This book was different from what I expected and about halfway through the book, I thought I would stop reading it because the plot was too strange but I stayed with it and the story turned out to be thoughtful and wise. I can see the fairy tale and folklore influences in the writing style.


Posted Aug. 22, 2017 Go to Top | Go to bottom | link | alert
barbm

Join Date: 02/04/16

Posts: 77

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RE: How do you think Little Nothing plays with the storytelling traditions of fairy tales and folklore?

A twist on the traditions of fairy tales and folklore.... or a twisted perspective on them! It is beyond dark, without a clear villian/hero/moral. Folklore seasoned the tale but was not a singular strong thread. As a reader I was drawn in by the essence of a fairy tale and the early lore, but I kept reading because the story was intriguing. Definitely a skillful writer!


Posted Aug. 23, 2017 Go to Top | Go to bottom | link | alert
JLPen77

Join Date: 02/05/16

Posts: 259

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RE: How do you think Little Nothing plays with the storytelling traditions of fairy tales and folklore?

There are the stock characters and motifs, which others have mentioned, so I won't repeat that. I was challenged in reading this, but I do find a deeper inspiration from fairy tales: the theme of transformation. In fairy tales, often a good character is hidden inside a repugnant outer form (the frog prince, the beast in "Beauty and the Beast"). The magic of the "liberation " from an animal form comes through human nature, the better side of it at least: love that has been kindled by the beast's generosity or kindness. (For example, Pavla returns to human form when she shelters her dying/ dead parents, after leading Ivan to their house.) That seems to be true for Markus too. And for Danilo, though he is never in an animal form: there is a low point when he's in prison and feels like he is no longer human, and it's his caring for Markus that ultimately restores him to humanity.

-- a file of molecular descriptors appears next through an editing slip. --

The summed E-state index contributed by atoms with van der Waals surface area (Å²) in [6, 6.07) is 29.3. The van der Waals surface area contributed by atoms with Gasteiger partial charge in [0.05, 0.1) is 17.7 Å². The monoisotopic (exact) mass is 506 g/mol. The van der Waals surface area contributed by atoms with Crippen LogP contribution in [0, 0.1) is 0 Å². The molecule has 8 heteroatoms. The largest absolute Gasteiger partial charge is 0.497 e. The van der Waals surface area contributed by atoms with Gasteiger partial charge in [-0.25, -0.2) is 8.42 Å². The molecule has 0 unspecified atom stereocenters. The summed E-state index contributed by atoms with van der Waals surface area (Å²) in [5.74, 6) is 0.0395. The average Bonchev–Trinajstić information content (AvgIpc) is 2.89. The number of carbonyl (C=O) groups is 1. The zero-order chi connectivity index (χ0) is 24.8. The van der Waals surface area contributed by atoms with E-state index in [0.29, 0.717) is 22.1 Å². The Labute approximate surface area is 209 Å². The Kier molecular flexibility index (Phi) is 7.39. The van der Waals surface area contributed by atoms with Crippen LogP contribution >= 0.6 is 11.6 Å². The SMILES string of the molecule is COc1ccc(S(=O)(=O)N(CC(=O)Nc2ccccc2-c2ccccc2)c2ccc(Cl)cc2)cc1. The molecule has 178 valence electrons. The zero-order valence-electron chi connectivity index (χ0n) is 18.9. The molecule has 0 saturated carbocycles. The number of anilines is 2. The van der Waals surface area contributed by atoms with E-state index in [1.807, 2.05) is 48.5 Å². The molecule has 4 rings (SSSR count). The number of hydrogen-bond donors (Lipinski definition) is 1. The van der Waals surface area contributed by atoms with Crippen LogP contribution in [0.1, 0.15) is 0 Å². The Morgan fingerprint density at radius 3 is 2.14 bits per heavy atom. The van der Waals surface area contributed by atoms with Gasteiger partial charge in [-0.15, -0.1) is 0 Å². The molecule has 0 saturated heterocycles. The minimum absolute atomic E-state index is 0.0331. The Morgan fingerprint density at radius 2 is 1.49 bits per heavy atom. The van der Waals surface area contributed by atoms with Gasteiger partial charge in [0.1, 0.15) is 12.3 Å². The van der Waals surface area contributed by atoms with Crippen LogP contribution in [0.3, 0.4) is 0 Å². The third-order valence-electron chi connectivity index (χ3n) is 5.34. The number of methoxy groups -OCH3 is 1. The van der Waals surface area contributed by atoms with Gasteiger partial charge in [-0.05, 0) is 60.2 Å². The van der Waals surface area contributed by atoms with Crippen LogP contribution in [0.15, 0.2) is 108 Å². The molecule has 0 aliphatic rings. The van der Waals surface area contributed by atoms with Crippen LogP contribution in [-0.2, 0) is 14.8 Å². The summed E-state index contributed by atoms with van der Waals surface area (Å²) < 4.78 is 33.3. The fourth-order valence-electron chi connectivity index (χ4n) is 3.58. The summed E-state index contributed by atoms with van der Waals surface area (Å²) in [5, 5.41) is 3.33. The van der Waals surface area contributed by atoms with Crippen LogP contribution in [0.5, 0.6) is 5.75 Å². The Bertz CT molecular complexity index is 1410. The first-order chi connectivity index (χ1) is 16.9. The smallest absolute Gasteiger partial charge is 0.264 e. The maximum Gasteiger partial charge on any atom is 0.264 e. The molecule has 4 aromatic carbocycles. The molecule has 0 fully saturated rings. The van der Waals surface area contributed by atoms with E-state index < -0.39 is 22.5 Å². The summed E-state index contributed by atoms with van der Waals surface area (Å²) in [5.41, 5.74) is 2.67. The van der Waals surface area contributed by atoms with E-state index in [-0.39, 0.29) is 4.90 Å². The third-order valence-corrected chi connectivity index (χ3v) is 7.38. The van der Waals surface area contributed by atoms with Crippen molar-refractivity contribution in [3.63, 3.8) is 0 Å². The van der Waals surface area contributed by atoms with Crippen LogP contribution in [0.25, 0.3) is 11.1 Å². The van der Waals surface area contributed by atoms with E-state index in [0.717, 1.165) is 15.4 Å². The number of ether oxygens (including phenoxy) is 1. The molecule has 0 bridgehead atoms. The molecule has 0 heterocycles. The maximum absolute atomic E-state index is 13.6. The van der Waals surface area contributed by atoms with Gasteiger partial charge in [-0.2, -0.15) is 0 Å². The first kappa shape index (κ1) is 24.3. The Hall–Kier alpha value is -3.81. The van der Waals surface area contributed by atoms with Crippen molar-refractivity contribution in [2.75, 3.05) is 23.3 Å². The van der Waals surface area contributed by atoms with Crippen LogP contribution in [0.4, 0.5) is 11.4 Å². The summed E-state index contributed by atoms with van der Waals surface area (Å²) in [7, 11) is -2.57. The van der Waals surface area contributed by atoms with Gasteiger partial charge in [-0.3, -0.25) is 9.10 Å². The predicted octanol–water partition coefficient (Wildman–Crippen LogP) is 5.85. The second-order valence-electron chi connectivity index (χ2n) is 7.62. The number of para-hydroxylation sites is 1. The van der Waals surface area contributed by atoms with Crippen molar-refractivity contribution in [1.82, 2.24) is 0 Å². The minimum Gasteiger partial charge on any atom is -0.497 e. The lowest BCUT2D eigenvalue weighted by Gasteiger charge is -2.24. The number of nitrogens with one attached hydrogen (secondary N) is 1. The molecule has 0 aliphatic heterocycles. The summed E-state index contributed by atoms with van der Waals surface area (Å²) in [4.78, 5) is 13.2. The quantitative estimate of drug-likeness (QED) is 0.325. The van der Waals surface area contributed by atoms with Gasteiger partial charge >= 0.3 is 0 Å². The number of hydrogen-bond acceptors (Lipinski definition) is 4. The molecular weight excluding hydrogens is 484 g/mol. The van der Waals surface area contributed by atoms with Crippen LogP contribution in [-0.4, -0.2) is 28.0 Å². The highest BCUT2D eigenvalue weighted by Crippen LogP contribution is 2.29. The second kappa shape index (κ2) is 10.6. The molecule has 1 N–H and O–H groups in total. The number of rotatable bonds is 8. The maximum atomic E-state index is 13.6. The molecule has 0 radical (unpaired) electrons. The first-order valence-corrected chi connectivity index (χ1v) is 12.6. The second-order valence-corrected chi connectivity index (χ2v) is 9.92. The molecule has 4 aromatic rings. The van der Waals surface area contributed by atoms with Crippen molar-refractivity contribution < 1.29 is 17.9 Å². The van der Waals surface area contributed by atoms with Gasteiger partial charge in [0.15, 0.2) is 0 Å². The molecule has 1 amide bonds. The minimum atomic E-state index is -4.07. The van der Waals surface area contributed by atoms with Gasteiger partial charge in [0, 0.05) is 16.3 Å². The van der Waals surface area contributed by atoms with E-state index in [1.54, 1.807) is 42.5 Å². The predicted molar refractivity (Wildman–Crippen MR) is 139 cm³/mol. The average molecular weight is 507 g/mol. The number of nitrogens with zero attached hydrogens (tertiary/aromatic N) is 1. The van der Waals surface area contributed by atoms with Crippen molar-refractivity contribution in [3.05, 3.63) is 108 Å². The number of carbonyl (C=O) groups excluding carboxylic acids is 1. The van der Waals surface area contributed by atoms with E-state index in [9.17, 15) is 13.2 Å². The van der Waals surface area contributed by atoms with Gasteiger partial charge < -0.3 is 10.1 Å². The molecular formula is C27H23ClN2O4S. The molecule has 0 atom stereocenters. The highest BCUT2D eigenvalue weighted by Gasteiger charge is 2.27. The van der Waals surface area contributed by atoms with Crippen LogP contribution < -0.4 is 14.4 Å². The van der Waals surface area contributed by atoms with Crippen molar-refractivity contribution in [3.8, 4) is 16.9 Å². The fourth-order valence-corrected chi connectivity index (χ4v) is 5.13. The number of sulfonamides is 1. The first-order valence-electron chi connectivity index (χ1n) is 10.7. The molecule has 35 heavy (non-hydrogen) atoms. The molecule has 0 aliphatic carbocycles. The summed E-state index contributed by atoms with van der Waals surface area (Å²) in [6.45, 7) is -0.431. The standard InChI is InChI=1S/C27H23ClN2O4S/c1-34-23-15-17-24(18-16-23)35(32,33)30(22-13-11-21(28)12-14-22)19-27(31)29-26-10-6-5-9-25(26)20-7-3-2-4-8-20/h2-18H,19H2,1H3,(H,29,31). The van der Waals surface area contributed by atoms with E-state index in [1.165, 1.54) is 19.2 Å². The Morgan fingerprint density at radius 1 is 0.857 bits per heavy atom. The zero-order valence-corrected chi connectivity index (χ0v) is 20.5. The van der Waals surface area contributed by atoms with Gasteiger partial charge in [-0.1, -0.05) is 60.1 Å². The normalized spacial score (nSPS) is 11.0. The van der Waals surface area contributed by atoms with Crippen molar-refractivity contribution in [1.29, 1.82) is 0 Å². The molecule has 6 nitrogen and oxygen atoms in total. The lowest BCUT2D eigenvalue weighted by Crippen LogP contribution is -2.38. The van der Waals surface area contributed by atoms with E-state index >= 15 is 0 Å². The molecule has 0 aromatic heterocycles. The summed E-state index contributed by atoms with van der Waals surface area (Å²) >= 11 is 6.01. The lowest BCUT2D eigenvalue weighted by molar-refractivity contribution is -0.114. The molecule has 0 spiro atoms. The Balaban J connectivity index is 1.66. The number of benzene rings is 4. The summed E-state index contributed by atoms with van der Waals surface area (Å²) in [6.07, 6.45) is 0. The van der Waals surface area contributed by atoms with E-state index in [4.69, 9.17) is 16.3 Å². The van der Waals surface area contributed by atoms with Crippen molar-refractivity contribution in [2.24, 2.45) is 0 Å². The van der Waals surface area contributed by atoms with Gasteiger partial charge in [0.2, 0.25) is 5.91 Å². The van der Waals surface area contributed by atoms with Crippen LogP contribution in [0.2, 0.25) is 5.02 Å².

Another theme in fairy tales that I see here is how the "bad characters" are defined by their (human) tendency to reject or exploit the "other": starting with Pavla 's parents (but they are changed by their love, though out of fear, they later subject her to Smetanka); her classmates (who change as well); Smetanka, Klima (who never change, and die as a result) and so on. The contrast between Ivan and his companion, when they encounter Pavla as a wolf, is like the contrast between Danilo and Smetanka when they encounter her as a dwarf. That is the conflict we are grappling with in our society today. I think that's a connection the author wanted us to make, through her use of folklore -- the problem of how we fear and abuse the "other " is as old as humanlity, she appears to suggest. And it never works out well for us when we do that.


Posted Aug. 26, 2017 Go to Top | Go to bottom | link | alert
beac

Join Date: 08/23/11

Posts: 73

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RE: How do you think Little Nothing plays with the storytelling traditions of fairy tales and folklore?

Usually, fairy tales have something that explains the change in the story, the characters, etc. I don't think this book did. I didn't know what to make of it most of the time.


Posted Aug. 26, 2017 Go to Top | Go to bottom | link | alert
janicea

Join Date: 04/20/17

Posts: 10

RE: How do you think Little Nothing plays with the storytelling traditions of fairy tales and folklore?

Like several of you, I did not know what to make of the book and its characters. I am happy I continued reading, even though I still have questions about the plot and characters, as it made me think about the folklore angle of the book. I am trying to figure out the moral of the story and a few cliches come to mind, such as be satisfied with what (who) you have, don't try changing someone, good versus evil, but none of them really get to the heart of the story. I am still trying to figure it out. I found it to be complicated, yet interesting, story. The book remains in my mind as I sift through the meanings, characters, and story line.